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Assessment at UK medical schools varies substantially in volume, type and intensity and correlates with postgraduate attainment

Devine, OP; Harborne, AC; McManus, IC; (2015) Assessment at UK medical schools varies substantially in volume, type and intensity and correlates with postgraduate attainment. BMC Medical Education , 15 , Article 146. 10.1186/s12909-015-0428-9. Green open access

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Abstract

BACKGROUND: In the United Kingdom (UK), medical schools are free to develop local systems and policies that govern student assessment and progression. Successful completion of an undergraduate medical degree results in the automatic award of a provisional licence to practice medicine by the General Medical Council (GMC). Such a licensing process relies heavily on the assumption that individual schools develop similarly rigorous assessment policies. Little work has evaluated variability of undergraduate medical assessment between medical schools. That absence is important in the light of the GMC's recent announcement of the introduction of the UKMLA (UK Medical Licensing Assessment) for all doctors who wish to practise in the UK. The present study aimed to quantify and compare the volume, type and intensity of summative assessment across medicine (A100) courses in the United Kingdom, and to assess whether intensity of assessment correlates with the postgraduate attainment of doctors from these schools. METHODS: Locally knowledgeable students in each school were approached to take part in guided-questionnaire interviews via telephone or Skype(TM). Their understanding of assessment at their medical school was probed, and later validated with the assessment department of the respective medical school. We gathered data for 25 of 27 A100 programmes in the UK and compared volume, type and intensity of assessment between schools. We then correlated these data with the mean first-attempt score of graduates sitting MRCGP and MRCP(UK), as well as with UKFPO selection measures. RESULTS: The median written assessment volume across all schools was 2000 min (mean = 2027, SD = 586, LQ = 1500, UQ = 2500, range = 1000-3200) and 1400 marks (mean = 1555, SD = 463, LQ = 1200, UQ = 1800, range = 1100-2800). The median practical assessment volume was 400 min (mean = 472, SD = 207, LQ = 400, UQ = 600, range = 200-1000). The median intensity (minutes per mark ratio) of summative written assessment was 1.24 min per mark (mean = 1.28, SD = 0.30, LQ = 1.11, UQ = 1.37, range = 0.85-2.08). An exploratory analysis suggested a significant correlation of total assessment time with mean first-attempt score on both the knowledge and the clinical assessments of MRCGP and of MRCP(UK). CONCLUSIONS: There are substantial differences in the volume, format and intensity of undergraduate assessment between UK medical schools. These findings suggest a potential for differences in the reliability of detecting poorly performing students, or differences in identifying and stratifying academically equivalent students for ranking in the Foundation Programme Application System (FPAS). Furthermore, these differences appear to directly correlate with performance in postgraduate examinations. Taken together, our findings highlight highly variable local assessment procedures that warrant further investigation to establish their potential impact on students.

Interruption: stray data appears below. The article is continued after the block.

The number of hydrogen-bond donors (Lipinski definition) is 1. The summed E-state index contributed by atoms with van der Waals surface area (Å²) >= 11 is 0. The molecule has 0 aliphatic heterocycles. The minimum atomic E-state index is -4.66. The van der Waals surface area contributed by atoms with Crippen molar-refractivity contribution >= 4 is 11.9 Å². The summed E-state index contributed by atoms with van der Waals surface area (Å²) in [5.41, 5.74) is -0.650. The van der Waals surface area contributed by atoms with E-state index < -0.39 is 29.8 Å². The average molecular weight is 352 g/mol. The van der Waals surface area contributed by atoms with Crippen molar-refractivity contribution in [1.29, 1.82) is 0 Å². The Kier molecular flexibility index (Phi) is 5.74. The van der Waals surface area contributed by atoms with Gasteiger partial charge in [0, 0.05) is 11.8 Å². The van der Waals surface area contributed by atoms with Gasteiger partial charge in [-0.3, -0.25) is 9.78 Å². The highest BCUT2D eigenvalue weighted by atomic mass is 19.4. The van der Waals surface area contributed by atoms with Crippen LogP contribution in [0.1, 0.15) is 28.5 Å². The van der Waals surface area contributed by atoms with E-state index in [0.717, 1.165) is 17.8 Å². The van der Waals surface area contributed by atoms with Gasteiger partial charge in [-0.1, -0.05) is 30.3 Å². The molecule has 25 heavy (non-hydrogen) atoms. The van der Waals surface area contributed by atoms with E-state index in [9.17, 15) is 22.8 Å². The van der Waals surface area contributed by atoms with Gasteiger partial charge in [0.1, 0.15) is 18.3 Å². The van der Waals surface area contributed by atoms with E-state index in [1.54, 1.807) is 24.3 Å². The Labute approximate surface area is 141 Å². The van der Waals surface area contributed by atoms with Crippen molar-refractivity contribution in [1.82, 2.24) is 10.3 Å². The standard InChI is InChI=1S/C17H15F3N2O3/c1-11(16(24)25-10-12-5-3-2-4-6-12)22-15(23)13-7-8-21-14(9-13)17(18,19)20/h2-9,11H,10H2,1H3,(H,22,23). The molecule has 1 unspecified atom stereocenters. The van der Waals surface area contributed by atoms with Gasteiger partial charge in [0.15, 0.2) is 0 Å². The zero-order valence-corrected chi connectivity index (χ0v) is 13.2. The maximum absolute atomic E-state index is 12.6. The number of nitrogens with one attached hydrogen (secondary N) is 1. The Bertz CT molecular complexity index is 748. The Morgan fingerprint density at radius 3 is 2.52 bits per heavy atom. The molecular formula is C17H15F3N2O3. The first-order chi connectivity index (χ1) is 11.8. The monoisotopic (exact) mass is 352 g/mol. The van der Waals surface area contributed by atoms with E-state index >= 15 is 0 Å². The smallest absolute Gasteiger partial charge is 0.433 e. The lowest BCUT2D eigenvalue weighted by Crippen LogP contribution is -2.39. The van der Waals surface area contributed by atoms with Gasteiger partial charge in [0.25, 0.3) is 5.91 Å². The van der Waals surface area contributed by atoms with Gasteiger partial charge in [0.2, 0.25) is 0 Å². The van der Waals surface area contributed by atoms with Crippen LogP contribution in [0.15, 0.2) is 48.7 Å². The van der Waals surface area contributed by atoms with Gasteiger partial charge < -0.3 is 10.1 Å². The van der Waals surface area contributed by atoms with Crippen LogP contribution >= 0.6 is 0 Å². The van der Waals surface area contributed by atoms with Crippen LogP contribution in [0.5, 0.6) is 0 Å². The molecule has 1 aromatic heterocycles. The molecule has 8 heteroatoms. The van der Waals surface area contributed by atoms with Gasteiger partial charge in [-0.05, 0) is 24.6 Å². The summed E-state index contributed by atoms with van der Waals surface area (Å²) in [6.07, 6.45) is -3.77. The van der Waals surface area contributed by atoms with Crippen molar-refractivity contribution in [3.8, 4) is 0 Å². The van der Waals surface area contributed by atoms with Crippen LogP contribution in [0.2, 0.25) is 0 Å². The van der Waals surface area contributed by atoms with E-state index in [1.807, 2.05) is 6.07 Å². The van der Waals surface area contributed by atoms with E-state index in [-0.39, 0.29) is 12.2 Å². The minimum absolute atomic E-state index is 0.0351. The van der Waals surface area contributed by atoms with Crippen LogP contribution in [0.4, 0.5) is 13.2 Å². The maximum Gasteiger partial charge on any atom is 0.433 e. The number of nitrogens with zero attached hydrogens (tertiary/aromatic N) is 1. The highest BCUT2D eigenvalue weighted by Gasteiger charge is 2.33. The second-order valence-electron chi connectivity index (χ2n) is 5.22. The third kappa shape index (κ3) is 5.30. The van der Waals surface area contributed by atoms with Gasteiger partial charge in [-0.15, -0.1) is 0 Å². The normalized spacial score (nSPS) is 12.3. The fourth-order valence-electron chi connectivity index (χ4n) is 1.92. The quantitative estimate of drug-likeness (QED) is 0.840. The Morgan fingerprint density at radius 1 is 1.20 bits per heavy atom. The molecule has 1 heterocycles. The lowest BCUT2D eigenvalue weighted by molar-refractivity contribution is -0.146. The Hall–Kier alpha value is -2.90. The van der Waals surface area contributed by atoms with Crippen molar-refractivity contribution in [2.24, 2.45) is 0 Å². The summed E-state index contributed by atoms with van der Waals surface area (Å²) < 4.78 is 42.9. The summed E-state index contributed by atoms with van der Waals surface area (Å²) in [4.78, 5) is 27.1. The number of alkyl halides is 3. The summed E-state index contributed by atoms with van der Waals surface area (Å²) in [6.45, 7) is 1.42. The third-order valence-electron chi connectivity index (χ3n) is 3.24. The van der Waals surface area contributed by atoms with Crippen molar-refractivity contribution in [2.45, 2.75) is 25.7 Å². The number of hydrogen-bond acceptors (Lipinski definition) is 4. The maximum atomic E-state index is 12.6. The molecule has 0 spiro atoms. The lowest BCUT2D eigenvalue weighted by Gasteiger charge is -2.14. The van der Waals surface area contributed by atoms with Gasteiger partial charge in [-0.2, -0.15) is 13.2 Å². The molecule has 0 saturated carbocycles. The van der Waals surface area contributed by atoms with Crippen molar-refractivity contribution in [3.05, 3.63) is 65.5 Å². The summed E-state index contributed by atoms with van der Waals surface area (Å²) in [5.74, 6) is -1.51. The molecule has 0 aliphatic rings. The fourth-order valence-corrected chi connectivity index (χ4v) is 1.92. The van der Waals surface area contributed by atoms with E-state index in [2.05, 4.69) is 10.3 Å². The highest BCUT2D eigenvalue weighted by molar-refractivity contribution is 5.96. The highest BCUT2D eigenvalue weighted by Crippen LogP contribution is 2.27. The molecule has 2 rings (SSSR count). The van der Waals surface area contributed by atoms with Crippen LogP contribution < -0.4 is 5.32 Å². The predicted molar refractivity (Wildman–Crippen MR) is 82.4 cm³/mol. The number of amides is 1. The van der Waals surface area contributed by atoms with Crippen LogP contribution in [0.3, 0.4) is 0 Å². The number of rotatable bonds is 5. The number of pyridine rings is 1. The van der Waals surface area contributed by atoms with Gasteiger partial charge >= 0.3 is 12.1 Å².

Type: Article
Title: Assessment at UK medical schools varies substantially in volume, type and intensity and correlates with postgraduate attainment
Location: England
Open access status: An open access version is available from UCL Discovery
DOI: 10.1186/s12909-015-0428-9
Publisher version: http://dx.doi.org/10.1186/s12909-015-0428-9
Additional information: © 2015 Devine et al. This article is distributed under the terms of the Creative Commons Attribution 4.0 International License (http://creativecommons.org/licenses/by/4.0/), which permits unrestricted use, distribution, and reproduction in any medium, provided you give appropriate credit to the original author(s) and the source, provide a link to the Creative Commons license, and indicate if changes were made. The Creative Commons Public Domain Dedication waiver (http://creativecommons.org/publicdomain/zero/1.0/) applies to the data made available in this article, unless otherwise stated.
UCL classification: UCL > Provost and Vice Provost Offices
UCL > Provost and Vice Provost Offices > School of Life and Medical Sciences
UCL > Provost and Vice Provost Offices > School of Life and Medical Sciences > Faculty of Brain Sciences
UCL > Provost and Vice Provost Offices > School of Life and Medical Sciences > Faculty of Brain Sciences > Div of Psychology and Lang Sciences
UCL > Provost and Vice Provost Offices > School of Life and Medical Sciences > Faculty of Brain Sciences > Div of Psychology and Lang Sciences > Clinical, Edu and Hlth Psychology
UCL > Provost and Vice Provost Offices > School of Life and Medical Sciences > Faculty of Medical Sciences
UCL > Provost and Vice Provost Offices > School of Life and Medical Sciences > Faculty of Medical Sciences > Div of Infection and Immunity
URI: http://discovery.ucl.ac.uk/id/eprint/1473277
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